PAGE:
Depending on your perspective, it is either very late or quite early. We are milling around the In-N-Out burger near Barstow--about 100 techno-geeks waiting for the show to literally get back on the road.
Workers behind the counter look on those in the convoy with expressions that vary from puzzled to concerned to contemptuous, depending on which dweeb happens to be placing an order. Tattoos, dyed hair, piercings and combat boots are not uncommon. Wireless gadgets dangle from clothes like newfangled bandoleers.
These are computer hackers on their way to Def Con, a legendary annual convention in Las Vegas. Although they look every bit the part of rebellious digital scavengers, hackers have changed since Def Con began a decade ago as a way to fight the system by infiltrating it.
Today Def Con is, depending on your perspective, a serious seminar, a bacchanal or pure performance art that draws 5,000 people for a weekend of swapping computer code and stories of past exploits.
Suddenly, the Mothership--a beat-up blue pickup with a 12-foot antenna mounted in the bed--cruises past the In-N-Out. The truck resembles a ship sailing majestically up the driveway, the antenna rocking like a mast in a calm sea.
The Mothership broadcasts a pirate radio station that will stay with us on our trek to Las Vegas. Tuning to 104.7 on the FM band gets travel instructions and music. Those carrying transceivers hear the announcement and pass the word: The convoy is moving out.
A good chunk of those in the convoy are like Robert McLaughlin, a basketball-player-size guy who runs the 911 system for the San Bernardino County Fire Department and is driving in the convoy with me. McLaughlin likes to solve problems. This gathering, where some of the best and the brightest will congregate, is a place where he can learn a lot.
"This is one of the few places where I can talk about computers and nobody will look at me funny," he says with a laugh. "This is where I get food for the brain. You go to Def Con and get total immersion." His wife, Amy, is coming along, but she won't be attending the seminars.
"I just wanted a vacation," she says.
The fact that McLaughlin is attending Def Con is evidence that the hacker sensibility has undergone a profound reconstruction, moving away from an overt emphasis on illegal activities and toward a more nuanced worldview that encourages exploration while respecting others.
"The message of Def Con today is more mature," says Jeff Moss. Moss is also known as the Dark Tangent, his nom de guerre from a time when hackers routinely baited police and security agencies by brazenly breaking into computer systems and challenging the constabulary to do something about it. This was shortly before new laws, sentencing guidelines and a growing familiarity with the technology led to the routine arrest and conviction of hackers.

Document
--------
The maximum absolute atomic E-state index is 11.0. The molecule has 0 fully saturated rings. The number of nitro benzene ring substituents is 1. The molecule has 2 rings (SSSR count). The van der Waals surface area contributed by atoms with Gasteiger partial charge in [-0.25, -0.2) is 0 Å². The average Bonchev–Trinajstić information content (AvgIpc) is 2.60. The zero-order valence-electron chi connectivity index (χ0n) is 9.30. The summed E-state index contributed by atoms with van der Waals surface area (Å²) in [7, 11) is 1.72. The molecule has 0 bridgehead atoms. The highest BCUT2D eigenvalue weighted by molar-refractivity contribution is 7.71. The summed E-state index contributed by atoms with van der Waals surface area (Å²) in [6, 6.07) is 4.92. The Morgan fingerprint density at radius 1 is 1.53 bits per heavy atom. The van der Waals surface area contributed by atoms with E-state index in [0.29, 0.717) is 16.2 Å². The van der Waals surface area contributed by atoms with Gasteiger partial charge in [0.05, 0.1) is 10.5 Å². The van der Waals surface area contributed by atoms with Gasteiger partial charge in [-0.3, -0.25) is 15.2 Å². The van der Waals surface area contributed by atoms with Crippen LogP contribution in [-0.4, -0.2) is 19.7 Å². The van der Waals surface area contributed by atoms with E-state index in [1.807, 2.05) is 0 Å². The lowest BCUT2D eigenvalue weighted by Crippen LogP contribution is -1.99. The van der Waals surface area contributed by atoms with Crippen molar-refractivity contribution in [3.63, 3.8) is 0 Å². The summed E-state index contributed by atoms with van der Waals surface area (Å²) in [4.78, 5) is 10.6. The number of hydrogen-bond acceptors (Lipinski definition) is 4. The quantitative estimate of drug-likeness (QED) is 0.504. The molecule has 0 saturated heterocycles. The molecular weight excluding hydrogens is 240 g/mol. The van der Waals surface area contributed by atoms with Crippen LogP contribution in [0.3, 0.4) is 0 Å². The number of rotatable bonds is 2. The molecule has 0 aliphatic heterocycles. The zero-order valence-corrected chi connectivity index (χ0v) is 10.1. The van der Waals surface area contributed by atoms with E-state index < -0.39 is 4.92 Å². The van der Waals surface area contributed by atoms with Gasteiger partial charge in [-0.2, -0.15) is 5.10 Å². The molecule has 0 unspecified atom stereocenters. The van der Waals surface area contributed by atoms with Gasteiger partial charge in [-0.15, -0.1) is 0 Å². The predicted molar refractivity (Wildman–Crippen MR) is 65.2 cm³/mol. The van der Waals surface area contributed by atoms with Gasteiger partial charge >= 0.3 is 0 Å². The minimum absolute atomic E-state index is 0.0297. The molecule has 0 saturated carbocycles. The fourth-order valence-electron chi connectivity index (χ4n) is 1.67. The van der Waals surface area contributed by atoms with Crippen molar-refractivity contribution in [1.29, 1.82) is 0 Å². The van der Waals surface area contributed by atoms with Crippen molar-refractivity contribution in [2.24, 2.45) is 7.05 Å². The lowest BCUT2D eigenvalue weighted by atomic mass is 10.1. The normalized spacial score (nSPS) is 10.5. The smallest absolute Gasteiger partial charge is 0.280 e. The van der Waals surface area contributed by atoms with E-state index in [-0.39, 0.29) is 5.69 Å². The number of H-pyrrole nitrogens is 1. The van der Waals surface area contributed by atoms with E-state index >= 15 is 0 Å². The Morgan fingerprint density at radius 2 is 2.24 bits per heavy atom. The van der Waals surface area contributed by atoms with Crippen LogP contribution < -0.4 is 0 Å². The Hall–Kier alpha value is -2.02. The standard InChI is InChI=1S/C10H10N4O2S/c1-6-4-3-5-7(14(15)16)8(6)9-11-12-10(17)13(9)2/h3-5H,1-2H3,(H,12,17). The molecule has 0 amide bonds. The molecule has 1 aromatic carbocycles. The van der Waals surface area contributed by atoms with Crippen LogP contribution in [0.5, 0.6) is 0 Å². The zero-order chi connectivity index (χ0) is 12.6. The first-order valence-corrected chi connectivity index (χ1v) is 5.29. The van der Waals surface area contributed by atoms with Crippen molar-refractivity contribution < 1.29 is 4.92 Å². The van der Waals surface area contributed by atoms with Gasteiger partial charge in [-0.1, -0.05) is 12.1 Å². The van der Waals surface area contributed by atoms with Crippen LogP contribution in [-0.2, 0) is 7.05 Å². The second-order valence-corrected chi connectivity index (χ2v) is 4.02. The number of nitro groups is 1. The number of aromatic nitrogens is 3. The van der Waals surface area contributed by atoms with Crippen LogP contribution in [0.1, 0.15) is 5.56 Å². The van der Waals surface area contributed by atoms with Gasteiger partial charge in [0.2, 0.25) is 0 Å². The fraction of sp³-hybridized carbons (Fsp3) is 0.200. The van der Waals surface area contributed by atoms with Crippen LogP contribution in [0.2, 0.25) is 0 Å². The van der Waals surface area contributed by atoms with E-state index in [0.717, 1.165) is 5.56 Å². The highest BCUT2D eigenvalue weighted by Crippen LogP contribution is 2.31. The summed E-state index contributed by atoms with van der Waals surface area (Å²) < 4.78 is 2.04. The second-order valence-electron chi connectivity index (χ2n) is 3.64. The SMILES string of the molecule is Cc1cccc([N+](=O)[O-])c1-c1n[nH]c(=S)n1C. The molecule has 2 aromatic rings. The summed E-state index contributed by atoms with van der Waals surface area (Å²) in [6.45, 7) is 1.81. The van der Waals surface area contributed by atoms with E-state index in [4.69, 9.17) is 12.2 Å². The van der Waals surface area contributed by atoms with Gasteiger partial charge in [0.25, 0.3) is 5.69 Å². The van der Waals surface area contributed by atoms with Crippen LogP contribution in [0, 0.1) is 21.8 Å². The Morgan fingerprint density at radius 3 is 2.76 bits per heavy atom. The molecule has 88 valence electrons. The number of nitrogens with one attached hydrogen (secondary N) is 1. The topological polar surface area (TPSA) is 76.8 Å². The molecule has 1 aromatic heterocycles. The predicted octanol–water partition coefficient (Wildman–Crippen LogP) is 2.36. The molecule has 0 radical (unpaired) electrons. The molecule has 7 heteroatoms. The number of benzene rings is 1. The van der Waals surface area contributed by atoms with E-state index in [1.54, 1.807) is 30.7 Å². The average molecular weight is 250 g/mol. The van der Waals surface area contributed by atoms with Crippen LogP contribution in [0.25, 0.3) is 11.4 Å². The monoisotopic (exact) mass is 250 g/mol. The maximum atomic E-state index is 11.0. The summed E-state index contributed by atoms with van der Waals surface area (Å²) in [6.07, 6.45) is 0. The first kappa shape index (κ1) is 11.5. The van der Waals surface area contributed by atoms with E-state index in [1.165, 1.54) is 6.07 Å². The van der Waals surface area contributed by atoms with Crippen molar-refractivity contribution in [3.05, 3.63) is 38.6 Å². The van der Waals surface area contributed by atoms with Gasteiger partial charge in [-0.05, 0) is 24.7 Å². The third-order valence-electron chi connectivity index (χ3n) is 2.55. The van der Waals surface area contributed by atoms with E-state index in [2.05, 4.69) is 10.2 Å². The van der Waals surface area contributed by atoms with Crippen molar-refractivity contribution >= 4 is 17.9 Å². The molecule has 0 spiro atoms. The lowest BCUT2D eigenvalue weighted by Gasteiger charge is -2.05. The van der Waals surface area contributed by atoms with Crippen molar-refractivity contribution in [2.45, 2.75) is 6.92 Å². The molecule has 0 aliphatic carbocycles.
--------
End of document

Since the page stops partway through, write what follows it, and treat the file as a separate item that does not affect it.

Moss, who today is a computer security professional, founded Def Con a decade ago, when the Internet and exotic operating systems such as Unix used on college computers led curious kids to break in to those systems, largely in a quest for knowledge. But part of the hacker culture was based on the ability to inflict damage on enemies. Attacks on the corporate structure were part of the mythic culture surrounding the scene, an intoxicating political manifesto for the young men who make up the core of hacker culture.
To a 14-year-old, the world really is a crypto-fascist state, especially for a bright kid who has enormous capabilities. Can't work. Can't drive. Can't do much about the bullies of the world either. It's easy to develop a premature cynicism. And watching too many movies about hackers battling the evil corporate entities that secretly run our lives doesn't help.
But speakers at Def Con these days emphasize that life is not a movie. Respected computer hacker Shatter tells a rapt audience of hackers and wannabes how best to avoid jail: "Don't break the law."
Many Def Con attendees get the message, but plenty of people remain members of what security specialists delicately refer to as the intruder community and like to break stuff. Today's "script kiddies"--people with limited computer skills but with access to software that can hunt for security holes in computer systems and exploit them--have enormous destructive power.
And the emotional maturity of a 10-year-old.
Which is why a lot of people come to Def Con as a defensive measure. Michael Johnston, an information technology director for a nonprofit, came in part to help protect his systems from kids who haven't gotten the message. "I wanted to learn about the threat," he says.
Because one thing hasn't changed. Hackers are still noble explorers, clever folks with a knack for figuring things out. Or they're rapacious, destructive pests with no respect for anybody else. It all depends on your perspective.
* Dave Wilson answers reader questions in Tech Q&A.; T8